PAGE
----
Churchill's final mission is completed
The butterfly house where Sir Winston would indulge his passion for breeding rare insects has been rebuilt
Thursday 19 August 2010
It was 1939 and the Nazi menace threatened Europe. But while Britain clamoured for the leadership of Winston Churchill, the thoughts of the great warrior himself were focused on an altogether more pacific subject: butterflies.
Like many Victorian children, the young Churchill had been an avid lepidopterist, collecting and pinning specimens from the then-teeming fields around his prep school in the 1880s. It was a hobby he had returned to periodically throughout his adventurous life, his interest stimulated by travels through South Africa, India and Cuba.
Yet it was on the eve of war as he sat at home at Chartwell awaiting the nation's call to arms that he was to return to this childhood passion with an unexpected fervour.
In the end, Churchill had to put his grand plans to reintroduce some of the lost British species of butterfly to his Kent estate on hold until after 1945. But it was a mission he was to resume as soon as the conflict ended. Now more than half a century later his breeding efforts are being recreated by the National Trust in the grounds of the red-brick Victorian country house where he lived until his death in 1965. The old summerhouse which he converted into a butterfly sanctuary has been revived with breeding cages.
Visitors will be able to experience the butterfly garden with its insect-friendly lavender borders – thought to be the oldest of their kind in existence – as well as the vast buddleia jungles just as they were in the 1940s and 1950s when the Churchills used to throw magnificent garden parties in which they would buy in hundreds of butterfly specimens from the renowned dealer L Hugh Newman.
Matthew Oates, the National Trust conservation adviser, said Churchill had first contacted Newman, a towering figure in the butterfly world, in 1939 after he had moved his business within five miles of Chartwell. Newman persuaded an eager Churchill to attempt to reintroduce species such as the black-veined white and the European swallowtail and to convert the under-used summer house. Sadly, unlike Churchill's war-time premiership, his attempts at conservation were far from a glorious victory.
Mr Oates said: "Their relationship was one firmly based around butterflies. I feel a bit sorry for him. He started off with a plan to breed species which were native to southern England but then rather overreached himself with these attempts which ended in rather spectacular failure," he said.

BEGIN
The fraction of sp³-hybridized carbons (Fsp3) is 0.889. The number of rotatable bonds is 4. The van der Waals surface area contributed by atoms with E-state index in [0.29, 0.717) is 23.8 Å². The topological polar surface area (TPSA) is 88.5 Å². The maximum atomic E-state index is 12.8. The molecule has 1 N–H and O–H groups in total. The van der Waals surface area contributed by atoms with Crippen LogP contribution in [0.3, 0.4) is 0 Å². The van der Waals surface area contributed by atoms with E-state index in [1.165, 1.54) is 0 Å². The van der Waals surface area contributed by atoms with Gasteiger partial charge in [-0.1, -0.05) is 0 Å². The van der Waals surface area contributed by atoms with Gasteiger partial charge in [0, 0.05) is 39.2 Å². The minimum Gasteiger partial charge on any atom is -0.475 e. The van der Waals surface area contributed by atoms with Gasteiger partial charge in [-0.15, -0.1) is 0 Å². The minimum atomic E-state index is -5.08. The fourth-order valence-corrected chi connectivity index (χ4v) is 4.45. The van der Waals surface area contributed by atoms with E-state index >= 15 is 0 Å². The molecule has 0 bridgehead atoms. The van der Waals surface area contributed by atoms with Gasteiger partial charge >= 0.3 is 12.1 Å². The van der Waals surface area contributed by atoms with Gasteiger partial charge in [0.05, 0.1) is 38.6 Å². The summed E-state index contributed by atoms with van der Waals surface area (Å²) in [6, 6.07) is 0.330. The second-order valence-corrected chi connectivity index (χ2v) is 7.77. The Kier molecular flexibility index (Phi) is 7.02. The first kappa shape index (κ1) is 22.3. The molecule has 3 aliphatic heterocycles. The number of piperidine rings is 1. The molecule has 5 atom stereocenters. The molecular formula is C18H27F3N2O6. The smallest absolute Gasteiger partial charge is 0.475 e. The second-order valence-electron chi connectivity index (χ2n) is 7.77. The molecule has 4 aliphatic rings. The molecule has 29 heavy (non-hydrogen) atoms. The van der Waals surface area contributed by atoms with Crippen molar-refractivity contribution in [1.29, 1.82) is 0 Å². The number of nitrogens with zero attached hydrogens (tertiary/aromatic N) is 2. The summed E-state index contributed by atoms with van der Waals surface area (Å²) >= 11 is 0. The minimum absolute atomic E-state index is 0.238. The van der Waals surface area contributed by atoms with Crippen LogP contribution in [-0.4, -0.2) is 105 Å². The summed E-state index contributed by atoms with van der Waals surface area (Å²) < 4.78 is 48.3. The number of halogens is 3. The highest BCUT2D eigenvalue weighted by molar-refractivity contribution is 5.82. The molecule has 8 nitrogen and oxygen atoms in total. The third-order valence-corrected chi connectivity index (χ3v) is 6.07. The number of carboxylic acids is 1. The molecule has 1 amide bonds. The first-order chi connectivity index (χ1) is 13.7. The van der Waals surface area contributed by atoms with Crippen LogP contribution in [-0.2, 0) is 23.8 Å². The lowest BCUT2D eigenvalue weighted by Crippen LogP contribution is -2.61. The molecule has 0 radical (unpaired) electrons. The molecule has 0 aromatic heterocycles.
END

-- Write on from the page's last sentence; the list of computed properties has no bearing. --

Since Churchill's death half a dozen butterfly species have disappeared altogether from the Weald of Kent and populations of those that remain have more than halved in number. The new breeding attempts, which will concentrate on common indigenous species only, will do nothing to restore depleted populations which have been ravaged by the 20th century's avaricious consumption of habitats for farming and building.
Instead they are intended to give a more authentic historical experience for visitors to the estate.
More serious conservation work is taking place amid the swaths of grassland in the grounds, which are being left unmown through the growing season in an attempt to stimulate insect numbers.
It is what the great man would have wanted, said Mr Oates. "I would argue very strongly that Churchill was a pioneer wildlife gardener, and view him as a bit of a champion of wildlife and butterflies," he added.
Piers Brendon, former keeper of the Churchill Archives, said that while the former prime minister had a passion for animals – especially goldfish – little was known about his interest in butterflies. It may have been one of the interests including painting, gardening and bricklaying which he used to keep his depression at bay.
"What links all these interests was the concern that if he remained unoccupied for very long he would be tormented by the black dog of depression that was always snapping on his heels. These were displacement activities that played a psychological role" he said.
This feature of summer gardens camouflages itself against tree trunks and can face down predators such as mice by hissing and flashing its striking eyes found on its hindwings.
Churchill used hundreds of tortoiseshells to add colour to his garden parties at Chartwell. It has declined in recent years. One theory is that numbers may be affected by a parasitic fly which thrives in warmer, wetter conditions.
A rare migrant from the continent is related to Britain's largest and rarest butterfly. Churchill tried and failed to breed the species at Chartwell.
A North African visitor which makes a late summer migration to Britain when it's numbers become unsustainable in their native habitat.
Large white butterfly first recorded in the 17th century but which disappeared in Britain around 1925. The reason for its disappearance is unclear, but it most likely fell victim to disease or predation. Churchill's efforts to establish it at Chartwell failed.
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